• Food is not safe to eat when it has been in the danger zone of 40-140 degrees for more than two hours (1 hour if the temperature is above 90 degrees). If unsure, the safest thing to do is throw it away.

Fireworks Safety

Follow these safety tips from the Consumer Product Safety Commission when using fireworks:

  • Never allow young children to play with or ignite fireworks.
  • Avoid buying fireworks that are packaged in brown paper because this is often a sign that the fireworks were made for professional displays and that they could pose a danger to consumers.
  • Always have an adult supervise fireworks activities. Parents don’t realize that young children suffer injuries from sparklers. Sparklers burn at temperatures of about 2,000 degrees — hot enough to melt some metals.
  • Never place any part of your body directly over a fireworks device when lighting the fuse. Back up to a safe distance immediately after lighting fireworks.
  • Never try to relight or pick up fireworks that have not ignited fully.
  • Never point or throw fireworks at another person.
  • Keep a bucket of water or a garden hose handy in case of fire or other mishap.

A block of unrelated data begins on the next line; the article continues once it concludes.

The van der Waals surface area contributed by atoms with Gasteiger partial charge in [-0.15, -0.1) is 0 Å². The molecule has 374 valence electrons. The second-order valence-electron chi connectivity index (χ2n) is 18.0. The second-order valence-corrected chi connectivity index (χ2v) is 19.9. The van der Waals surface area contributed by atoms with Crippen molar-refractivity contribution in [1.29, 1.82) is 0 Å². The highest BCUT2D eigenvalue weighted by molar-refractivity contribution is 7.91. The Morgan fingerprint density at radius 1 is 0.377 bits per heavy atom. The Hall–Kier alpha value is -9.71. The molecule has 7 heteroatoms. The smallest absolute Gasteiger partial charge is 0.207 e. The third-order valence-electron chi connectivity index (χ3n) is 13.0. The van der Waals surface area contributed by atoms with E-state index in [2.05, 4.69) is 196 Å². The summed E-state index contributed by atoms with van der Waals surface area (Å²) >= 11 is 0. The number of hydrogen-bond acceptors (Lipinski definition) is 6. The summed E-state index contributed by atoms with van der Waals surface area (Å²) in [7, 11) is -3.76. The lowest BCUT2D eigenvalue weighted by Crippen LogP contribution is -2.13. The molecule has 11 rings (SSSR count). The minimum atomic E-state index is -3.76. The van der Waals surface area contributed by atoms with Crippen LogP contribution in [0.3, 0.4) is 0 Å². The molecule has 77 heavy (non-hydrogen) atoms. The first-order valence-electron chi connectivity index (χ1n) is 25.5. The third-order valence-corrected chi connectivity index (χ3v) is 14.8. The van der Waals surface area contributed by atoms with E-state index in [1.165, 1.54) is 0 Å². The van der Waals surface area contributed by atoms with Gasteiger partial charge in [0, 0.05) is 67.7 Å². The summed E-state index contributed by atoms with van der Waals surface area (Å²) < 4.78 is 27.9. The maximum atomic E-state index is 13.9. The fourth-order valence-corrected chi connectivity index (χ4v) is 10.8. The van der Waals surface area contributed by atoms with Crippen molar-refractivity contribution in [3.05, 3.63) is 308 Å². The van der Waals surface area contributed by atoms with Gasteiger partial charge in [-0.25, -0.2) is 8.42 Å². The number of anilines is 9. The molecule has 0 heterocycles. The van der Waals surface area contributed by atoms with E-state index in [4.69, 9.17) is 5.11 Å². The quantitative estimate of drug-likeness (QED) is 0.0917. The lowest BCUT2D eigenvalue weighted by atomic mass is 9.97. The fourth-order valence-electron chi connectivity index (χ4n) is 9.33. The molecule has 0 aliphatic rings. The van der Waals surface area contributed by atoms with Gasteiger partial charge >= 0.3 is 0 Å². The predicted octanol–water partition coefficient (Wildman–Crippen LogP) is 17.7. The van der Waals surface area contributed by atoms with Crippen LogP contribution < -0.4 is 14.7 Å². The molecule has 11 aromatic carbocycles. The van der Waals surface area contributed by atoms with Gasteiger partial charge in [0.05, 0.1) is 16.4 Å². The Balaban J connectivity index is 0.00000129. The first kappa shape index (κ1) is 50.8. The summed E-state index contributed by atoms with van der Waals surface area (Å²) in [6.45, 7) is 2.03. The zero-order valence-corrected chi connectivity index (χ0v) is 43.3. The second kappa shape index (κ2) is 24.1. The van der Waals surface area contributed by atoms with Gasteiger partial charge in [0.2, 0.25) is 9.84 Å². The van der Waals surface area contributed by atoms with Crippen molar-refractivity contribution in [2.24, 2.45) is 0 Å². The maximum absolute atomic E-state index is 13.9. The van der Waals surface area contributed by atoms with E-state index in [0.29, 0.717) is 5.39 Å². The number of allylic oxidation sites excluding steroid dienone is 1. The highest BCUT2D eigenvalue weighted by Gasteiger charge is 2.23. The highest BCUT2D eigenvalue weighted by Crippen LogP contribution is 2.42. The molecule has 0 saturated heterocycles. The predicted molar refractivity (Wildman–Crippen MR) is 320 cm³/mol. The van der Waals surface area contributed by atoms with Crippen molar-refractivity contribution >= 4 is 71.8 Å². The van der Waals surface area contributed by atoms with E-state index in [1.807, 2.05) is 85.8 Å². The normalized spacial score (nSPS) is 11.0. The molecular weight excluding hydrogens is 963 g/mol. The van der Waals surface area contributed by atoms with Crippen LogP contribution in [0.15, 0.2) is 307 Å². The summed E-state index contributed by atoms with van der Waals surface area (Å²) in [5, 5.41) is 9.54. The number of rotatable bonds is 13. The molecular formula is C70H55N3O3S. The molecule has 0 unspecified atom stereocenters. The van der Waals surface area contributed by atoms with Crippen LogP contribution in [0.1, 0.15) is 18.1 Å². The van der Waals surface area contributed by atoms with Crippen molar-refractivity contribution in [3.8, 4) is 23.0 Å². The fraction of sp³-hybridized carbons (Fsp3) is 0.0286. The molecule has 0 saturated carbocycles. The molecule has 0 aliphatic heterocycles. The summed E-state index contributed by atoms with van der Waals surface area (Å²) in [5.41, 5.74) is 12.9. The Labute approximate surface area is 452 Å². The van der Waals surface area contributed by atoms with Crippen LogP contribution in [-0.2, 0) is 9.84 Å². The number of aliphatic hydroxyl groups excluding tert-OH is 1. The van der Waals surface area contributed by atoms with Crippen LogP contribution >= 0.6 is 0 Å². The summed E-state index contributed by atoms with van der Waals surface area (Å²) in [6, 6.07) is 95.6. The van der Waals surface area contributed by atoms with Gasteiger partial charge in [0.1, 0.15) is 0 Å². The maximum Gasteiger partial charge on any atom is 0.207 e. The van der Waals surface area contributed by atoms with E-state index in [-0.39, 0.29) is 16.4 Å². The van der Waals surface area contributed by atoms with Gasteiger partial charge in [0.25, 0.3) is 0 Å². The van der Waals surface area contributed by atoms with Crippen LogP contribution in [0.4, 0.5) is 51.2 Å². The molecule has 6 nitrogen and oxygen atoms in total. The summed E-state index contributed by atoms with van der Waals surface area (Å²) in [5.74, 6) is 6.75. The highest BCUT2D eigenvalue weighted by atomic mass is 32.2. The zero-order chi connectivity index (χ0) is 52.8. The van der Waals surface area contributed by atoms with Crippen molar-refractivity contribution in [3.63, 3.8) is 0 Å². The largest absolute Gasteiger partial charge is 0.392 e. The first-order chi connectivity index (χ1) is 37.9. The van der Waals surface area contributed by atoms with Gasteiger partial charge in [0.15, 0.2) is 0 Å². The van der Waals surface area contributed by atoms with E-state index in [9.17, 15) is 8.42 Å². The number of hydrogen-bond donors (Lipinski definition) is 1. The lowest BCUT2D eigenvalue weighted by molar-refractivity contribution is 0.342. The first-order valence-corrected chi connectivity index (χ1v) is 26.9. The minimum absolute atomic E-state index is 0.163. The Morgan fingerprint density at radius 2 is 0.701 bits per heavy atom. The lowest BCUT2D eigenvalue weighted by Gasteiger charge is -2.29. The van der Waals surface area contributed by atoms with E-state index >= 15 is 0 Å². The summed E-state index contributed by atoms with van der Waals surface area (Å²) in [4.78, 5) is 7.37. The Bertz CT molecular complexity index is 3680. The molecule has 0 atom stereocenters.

• Light fireworks one at a time, then move back quickly.
  • Never carry fireworks in a pocket or shoot them off in metal or glass containers.
  • After fireworks complete their burning, douse the spent device with plenty of water from a bucket or hose before discarding it to prevent a trash fire.
  • Make sure fireworks are legal in your area before buying or using them.

Sun Safety

Clouds diminish, but do not eliminate, damaging ultraviolet exposure. A good weather app lists the UV Index, the best indicator of the day’s risks. Make sure your daily weather forecast includes it.

The UV Index  forecasts the amount of ultraviolet radiation, which damages skin, that will reach the earth’s surface when the sun is highest in the sky, around noon each day. Here’s what the index’s numbers mean and what precautions you should take, as provided by the U.S. Environmental Protection Agency: